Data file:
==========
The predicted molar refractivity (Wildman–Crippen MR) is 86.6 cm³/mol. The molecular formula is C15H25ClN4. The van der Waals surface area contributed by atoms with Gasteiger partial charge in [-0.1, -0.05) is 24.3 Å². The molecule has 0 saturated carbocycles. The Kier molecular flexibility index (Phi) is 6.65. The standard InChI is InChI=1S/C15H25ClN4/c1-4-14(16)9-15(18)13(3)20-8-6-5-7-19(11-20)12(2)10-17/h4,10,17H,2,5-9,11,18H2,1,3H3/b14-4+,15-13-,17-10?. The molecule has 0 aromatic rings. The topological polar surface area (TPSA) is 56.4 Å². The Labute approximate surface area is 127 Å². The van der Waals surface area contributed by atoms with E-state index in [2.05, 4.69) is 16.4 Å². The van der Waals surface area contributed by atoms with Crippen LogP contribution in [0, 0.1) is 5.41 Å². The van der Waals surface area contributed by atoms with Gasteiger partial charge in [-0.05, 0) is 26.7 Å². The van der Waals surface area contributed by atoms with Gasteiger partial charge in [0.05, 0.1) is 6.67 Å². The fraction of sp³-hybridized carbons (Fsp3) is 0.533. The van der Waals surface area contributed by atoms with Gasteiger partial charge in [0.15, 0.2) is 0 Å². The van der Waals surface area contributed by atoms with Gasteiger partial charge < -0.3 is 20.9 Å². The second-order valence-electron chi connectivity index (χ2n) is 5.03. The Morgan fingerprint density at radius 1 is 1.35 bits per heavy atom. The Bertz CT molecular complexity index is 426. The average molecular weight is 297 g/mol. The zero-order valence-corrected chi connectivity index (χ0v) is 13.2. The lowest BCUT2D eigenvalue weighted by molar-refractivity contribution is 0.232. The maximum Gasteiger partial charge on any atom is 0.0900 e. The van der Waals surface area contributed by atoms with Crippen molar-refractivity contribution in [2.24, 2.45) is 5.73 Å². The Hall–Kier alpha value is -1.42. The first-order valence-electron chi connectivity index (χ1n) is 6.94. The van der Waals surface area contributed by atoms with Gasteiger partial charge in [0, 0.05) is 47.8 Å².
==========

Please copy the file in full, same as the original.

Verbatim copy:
The predicted molar refractivity (Wildman–Crippen MR) is 86.6 cm³/mol. The molecular formula is C15H25ClN4. The van der Waals surface area contributed by atoms with Gasteiger partial charge in [-0.1, -0.05) is 24.3 Å². The molecule has 0 saturated carbocycles. The Kier molecular flexibility index (Phi) is 6.65. The standard InChI is InChI=1S/C15H25ClN4/c1-4-14(16)9-15(18)13(3)20-8-6-5-7-19(11-20)12(2)10-17/h4,10,17H,2,5-9,11,18H2,1,3H3/b14-4+,15-13-,17-10?. The molecule has 0 aromatic rings. The topological polar surface area (TPSA) is 56.4 Å². The Labute approximate surface area is 127 Å². The van der Waals surface area contributed by atoms with E-state index in [2.05, 4.69) is 16.4 Å². The van der Waals surface area contributed by atoms with Crippen LogP contribution in [0, 0.1) is 5.41 Å². The van der Waals surface area contributed by atoms with Gasteiger partial charge in [-0.05, 0) is 26.7 Å². The van der Waals surface area contributed by atoms with Gasteiger partial charge in [0.05, 0.1) is 6.67 Å². The fraction of sp³-hybridized carbons (Fsp3) is 0.533. The van der Waals surface area contributed by atoms with Gasteiger partial charge in [0.15, 0.2) is 0 Å². The van der Waals surface area contributed by atoms with Gasteiger partial charge < -0.3 is 20.9 Å². The second-order valence-electron chi connectivity index (χ2n) is 5.03. The Morgan fingerprint density at radius 1 is 1.35 bits per heavy atom. The Bertz CT molecular complexity index is 426. The average molecular weight is 297 g/mol. The zero-order valence-corrected chi connectivity index (χ0v) is 13.2. The lowest BCUT2D eigenvalue weighted by molar-refractivity contribution is 0.232. The maximum Gasteiger partial charge on any atom is 0.0900 e. The van der Waals surface area contributed by atoms with Crippen molar-refractivity contribution in [2.24, 2.45) is 5.73 Å². The Hall–Kier alpha value is -1.42. The first-order valence-electron chi connectivity index (χ1n) is 6.94. The van der Waals surface area contributed by atoms with Gasteiger partial charge in [0, 0.05) is 47.8 Å².